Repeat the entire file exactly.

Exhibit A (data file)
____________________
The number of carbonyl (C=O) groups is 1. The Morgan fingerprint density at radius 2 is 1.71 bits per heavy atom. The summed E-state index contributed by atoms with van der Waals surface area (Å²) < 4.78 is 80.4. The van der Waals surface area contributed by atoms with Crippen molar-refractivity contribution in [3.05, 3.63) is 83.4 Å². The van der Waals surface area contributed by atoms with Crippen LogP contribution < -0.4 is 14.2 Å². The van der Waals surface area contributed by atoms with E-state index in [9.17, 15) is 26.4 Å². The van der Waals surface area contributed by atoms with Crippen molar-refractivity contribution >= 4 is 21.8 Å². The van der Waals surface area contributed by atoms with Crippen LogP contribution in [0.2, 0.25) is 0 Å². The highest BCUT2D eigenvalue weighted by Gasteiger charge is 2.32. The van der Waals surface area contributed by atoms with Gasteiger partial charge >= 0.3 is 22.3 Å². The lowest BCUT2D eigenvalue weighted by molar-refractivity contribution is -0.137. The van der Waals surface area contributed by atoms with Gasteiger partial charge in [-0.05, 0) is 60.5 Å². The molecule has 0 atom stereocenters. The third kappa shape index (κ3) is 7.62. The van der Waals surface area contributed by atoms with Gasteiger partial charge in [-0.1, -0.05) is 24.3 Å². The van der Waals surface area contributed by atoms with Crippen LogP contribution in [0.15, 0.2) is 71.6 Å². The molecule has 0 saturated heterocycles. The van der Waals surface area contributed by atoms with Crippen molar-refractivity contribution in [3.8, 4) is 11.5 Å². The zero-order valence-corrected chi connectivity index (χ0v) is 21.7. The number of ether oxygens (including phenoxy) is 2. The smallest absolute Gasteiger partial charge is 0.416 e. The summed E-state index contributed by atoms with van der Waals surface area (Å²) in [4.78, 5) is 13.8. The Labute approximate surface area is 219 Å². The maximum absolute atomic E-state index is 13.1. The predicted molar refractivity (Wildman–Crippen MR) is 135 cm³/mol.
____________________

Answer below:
The number of carbonyl (C=O) groups is 1. The Morgan fingerprint density at radius 2 is 1.71 bits per heavy atom. The summed E-state index contributed by atoms with van der Waals surface area (Å²) < 4.78 is 80.4. The van der Waals surface area contributed by atoms with Crippen molar-refractivity contribution in [3.05, 3.63) is 83.4 Å². The van der Waals surface area contributed by atoms with Crippen LogP contribution < -0.4 is 14.2 Å². The van der Waals surface area contributed by atoms with E-state index in [9.17, 15) is 26.4 Å². The van der Waals surface area contributed by atoms with Crippen molar-refractivity contribution >= 4 is 21.8 Å². The van der Waals surface area contributed by atoms with Crippen LogP contribution in [0.2, 0.25) is 0 Å². The highest BCUT2D eigenvalue weighted by Gasteiger charge is 2.32. The van der Waals surface area contributed by atoms with Gasteiger partial charge >= 0.3 is 22.3 Å². The lowest BCUT2D eigenvalue weighted by molar-refractivity contribution is -0.137. The van der Waals surface area contributed by atoms with Gasteiger partial charge in [-0.05, 0) is 60.5 Å². The molecule has 0 atom stereocenters. The third kappa shape index (κ3) is 7.62. The van der Waals surface area contributed by atoms with Gasteiger partial charge in [-0.1, -0.05) is 24.3 Å². The van der Waals surface area contributed by atoms with Crippen LogP contribution in [0.15, 0.2) is 71.6 Å². The molecule has 0 saturated heterocycles. The van der Waals surface area contributed by atoms with Crippen molar-refractivity contribution in [3.8, 4) is 11.5 Å². The zero-order valence-corrected chi connectivity index (χ0v) is 21.7. The number of ether oxygens (including phenoxy) is 2. The smallest absolute Gasteiger partial charge is 0.416 e. The summed E-state index contributed by atoms with van der Waals surface area (Å²) in [4.78, 5) is 13.8. The Labute approximate surface area is 219 Å². The maximum absolute atomic E-state index is 13.1. The predicted molar refractivity (Wildman–Crippen MR) is 135 cm³/mol.